Goldhorn started off with a giant elk, but it needed supernatural elements to elevate it to mythological status. The Creature Codex from Kobold Press had just come out, and the ghost boar had everything I wanted. Incorporeal Jaunt means it can get away and thus the myth lives on. But the ghost boar’s Spirit Conduit feature really upped the ante. I changed it a little, which then added to the Goldhorn myth itself. Here’s Goldhorn’s Spirit Conduit ability:
Spirit Conduit. When a creature dies within 30 feet of Zlatorog, its spirit possesses Zlatorog and the previous spirit is released, incapacitating Zlatorog for up to 1 minute. During this time, the spirit is affected by the speak with dead spell, speaking through the Zlatorog’s mouth.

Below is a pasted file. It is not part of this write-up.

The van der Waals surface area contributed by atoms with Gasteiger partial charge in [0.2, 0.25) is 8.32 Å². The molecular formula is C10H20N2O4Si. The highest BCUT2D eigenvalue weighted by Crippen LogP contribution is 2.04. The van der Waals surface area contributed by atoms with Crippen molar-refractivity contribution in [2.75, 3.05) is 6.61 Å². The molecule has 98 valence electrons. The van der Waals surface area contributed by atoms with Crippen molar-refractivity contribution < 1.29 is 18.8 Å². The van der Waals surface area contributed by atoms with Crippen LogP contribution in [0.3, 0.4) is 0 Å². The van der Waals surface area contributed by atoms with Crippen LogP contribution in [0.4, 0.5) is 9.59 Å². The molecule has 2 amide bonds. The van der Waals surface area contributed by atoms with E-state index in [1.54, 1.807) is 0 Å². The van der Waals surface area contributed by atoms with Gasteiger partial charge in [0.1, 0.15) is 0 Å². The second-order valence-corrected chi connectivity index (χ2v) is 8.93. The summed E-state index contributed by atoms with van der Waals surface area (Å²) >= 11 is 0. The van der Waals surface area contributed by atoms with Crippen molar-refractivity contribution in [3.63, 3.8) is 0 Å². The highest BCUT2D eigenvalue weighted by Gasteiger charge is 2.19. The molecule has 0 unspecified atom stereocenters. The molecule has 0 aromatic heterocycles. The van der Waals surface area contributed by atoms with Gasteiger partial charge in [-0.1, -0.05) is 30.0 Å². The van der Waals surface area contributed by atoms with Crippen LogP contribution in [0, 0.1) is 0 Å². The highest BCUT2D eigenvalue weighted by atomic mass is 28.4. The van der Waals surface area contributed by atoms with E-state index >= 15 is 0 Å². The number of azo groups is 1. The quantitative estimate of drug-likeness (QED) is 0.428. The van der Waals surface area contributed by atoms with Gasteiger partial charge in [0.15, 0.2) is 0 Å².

The fast and dirty version of Goldhorn is a sort of spectral elk. When a creature dies nearby (presumably while hunting it for the treasure), their spirit inhabits Goldhorn and becomes the new creature, releasing the former spirit. So in this way it perpetuates the myth and also adds a layer of drama and a moral lesson, like all good myths.
It’s got a Charge, a horn that sheds light and has a Recharge blinding action, a Ram attack, and a reaction to turn incorporeal.
Did the Adventurers of Adventure ever track down Goldhorn? Nope. We returned from our break and they got distracted by something else. The journey to the mountains kept getting delayed, and they eventually wound up in the Feywild for an extended time. But while there, the party heard someone mention Zlatorog was visiting the court. But isn’t that Goldhorn’s name, the mythological creature from the Waking World? The Adventurers of Adventure are certainly intrigued!
Until next time, stay nerdy
— Nerdarchy Team